Microsoft today announced a minor restructuring to help it craft
a new generation of Internet-based software and services.
The company said it has merged its Windows operating system and
software developer divisions as part of its revised Web focus.
The combined entity will meld Microsoft's operating system
division with a unit that makes an array of e-commerce software
products, a spokeswoman
said. The software developer division includes Microsoft's popular Visual
Studio tools and the SQL Server database software.
Today's announcement may be part of Microsoft's strategy to preserve Windows as the
dominant operating system in the market, as computing begins to move away
from desktop computers and toward more Internet-based alternatives, such as
wireless devices. The company announced the
new strategy, dubbed "Next Generation Windows Services," in January.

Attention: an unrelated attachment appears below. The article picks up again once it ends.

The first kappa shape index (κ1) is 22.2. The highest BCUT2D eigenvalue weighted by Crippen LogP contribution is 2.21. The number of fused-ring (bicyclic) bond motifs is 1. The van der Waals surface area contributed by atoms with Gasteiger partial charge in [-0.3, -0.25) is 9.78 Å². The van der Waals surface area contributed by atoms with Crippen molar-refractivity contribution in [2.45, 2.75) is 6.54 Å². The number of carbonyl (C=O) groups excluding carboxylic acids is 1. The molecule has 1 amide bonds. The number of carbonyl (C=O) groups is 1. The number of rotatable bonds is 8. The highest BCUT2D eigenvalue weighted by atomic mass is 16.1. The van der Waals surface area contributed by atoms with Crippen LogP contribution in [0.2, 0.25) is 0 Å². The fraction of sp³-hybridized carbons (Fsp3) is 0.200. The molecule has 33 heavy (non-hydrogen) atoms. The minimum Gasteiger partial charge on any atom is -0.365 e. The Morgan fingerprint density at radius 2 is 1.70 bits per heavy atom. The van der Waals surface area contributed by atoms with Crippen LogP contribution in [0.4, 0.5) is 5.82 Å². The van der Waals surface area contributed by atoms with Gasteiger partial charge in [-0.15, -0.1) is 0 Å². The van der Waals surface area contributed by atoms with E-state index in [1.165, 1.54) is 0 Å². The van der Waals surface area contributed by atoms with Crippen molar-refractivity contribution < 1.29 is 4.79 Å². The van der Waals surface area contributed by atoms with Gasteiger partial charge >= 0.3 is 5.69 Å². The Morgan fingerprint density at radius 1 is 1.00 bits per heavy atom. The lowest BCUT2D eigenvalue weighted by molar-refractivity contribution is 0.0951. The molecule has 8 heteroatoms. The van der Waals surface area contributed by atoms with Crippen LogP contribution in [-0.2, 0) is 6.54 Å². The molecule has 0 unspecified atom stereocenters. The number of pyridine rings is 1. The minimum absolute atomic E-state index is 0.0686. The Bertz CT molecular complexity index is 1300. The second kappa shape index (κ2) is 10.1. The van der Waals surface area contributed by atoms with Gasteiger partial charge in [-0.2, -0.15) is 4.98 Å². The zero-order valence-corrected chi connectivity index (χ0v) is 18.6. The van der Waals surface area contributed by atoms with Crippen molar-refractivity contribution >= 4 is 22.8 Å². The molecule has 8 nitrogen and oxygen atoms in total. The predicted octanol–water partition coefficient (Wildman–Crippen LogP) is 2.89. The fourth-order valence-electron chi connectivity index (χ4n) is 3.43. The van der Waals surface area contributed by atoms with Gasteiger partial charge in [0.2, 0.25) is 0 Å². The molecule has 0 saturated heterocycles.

Microsoft is facing new challenges from Web-based devices, alternative
operating systems such as Linux, and alternative programming models that
use the Java programming language.
The software giant today said Jim Allchin, group vice president of the Windows
division, and Paul Maritz, group vice president of the developer division,
will work together in the new division. Maritz will be in charge of
strategizing and planning, and Allchin will oversee the building of
With the reorganization, the Microsoft spokeswoman said the company will
have three divisions. The other two divisions are consumer products and a
business products division that includes the Windows CE operating system and the Microsoft Office software suite.
The company also formed new groups within the divisions called "Solutions
Groups" that will focus on making sure customers' needs are met. The groups
will work with the marketing and product groups within the divisions, the
Microsoft also created an umbrella marketing group that will focus on
the company's marketing and public relations. Mich Mathews, formerly
Microsoft's vice president of corporate communications, will run the new